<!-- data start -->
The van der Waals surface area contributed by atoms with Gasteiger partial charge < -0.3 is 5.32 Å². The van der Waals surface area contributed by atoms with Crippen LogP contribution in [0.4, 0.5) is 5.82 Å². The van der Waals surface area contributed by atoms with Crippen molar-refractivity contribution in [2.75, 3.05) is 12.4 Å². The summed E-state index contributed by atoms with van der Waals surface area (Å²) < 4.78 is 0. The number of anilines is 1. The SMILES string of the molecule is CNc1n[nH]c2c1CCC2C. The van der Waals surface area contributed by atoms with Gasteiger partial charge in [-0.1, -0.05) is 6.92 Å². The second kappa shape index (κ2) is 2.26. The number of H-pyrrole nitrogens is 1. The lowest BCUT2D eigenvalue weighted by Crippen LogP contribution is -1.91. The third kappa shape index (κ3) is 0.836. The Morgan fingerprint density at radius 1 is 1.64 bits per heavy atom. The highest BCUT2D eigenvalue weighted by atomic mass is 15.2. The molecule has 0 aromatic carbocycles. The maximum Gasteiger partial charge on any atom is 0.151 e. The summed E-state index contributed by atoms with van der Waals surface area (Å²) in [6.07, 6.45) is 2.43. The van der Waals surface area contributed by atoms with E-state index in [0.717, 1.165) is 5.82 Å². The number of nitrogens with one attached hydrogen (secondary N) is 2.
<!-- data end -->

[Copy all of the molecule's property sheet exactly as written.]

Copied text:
The van der Waals surface area contributed by atoms with Gasteiger partial charge < -0.3 is 5.32 Å². The van der Waals surface area contributed by atoms with Crippen LogP contribution in [0.4, 0.5) is 5.82 Å². The van der Waals surface area contributed by atoms with Crippen molar-refractivity contribution in [2.75, 3.05) is 12.4 Å². The summed E-state index contributed by atoms with van der Waals surface area (Å²) < 4.78 is 0. The number of anilines is 1. The SMILES string of the molecule is CNc1n[nH]c2c1CCC2C. The van der Waals surface area contributed by atoms with Gasteiger partial charge in [-0.1, -0.05) is 6.92 Å². The second kappa shape index (κ2) is 2.26. The number of H-pyrrole nitrogens is 1. The lowest BCUT2D eigenvalue weighted by Crippen LogP contribution is -1.91. The third kappa shape index (κ3) is 0.836. The Morgan fingerprint density at radius 1 is 1.64 bits per heavy atom. The highest BCUT2D eigenvalue weighted by atomic mass is 15.2. The molecule has 0 aromatic carbocycles. The maximum Gasteiger partial charge on any atom is 0.151 e. The summed E-state index contributed by atoms with van der Waals surface area (Å²) in [6.07, 6.45) is 2.43. The van der Waals surface area contributed by atoms with E-state index in [0.717, 1.165) is 5.82 Å². The number of nitrogens with one attached hydrogen (secondary N) is 2.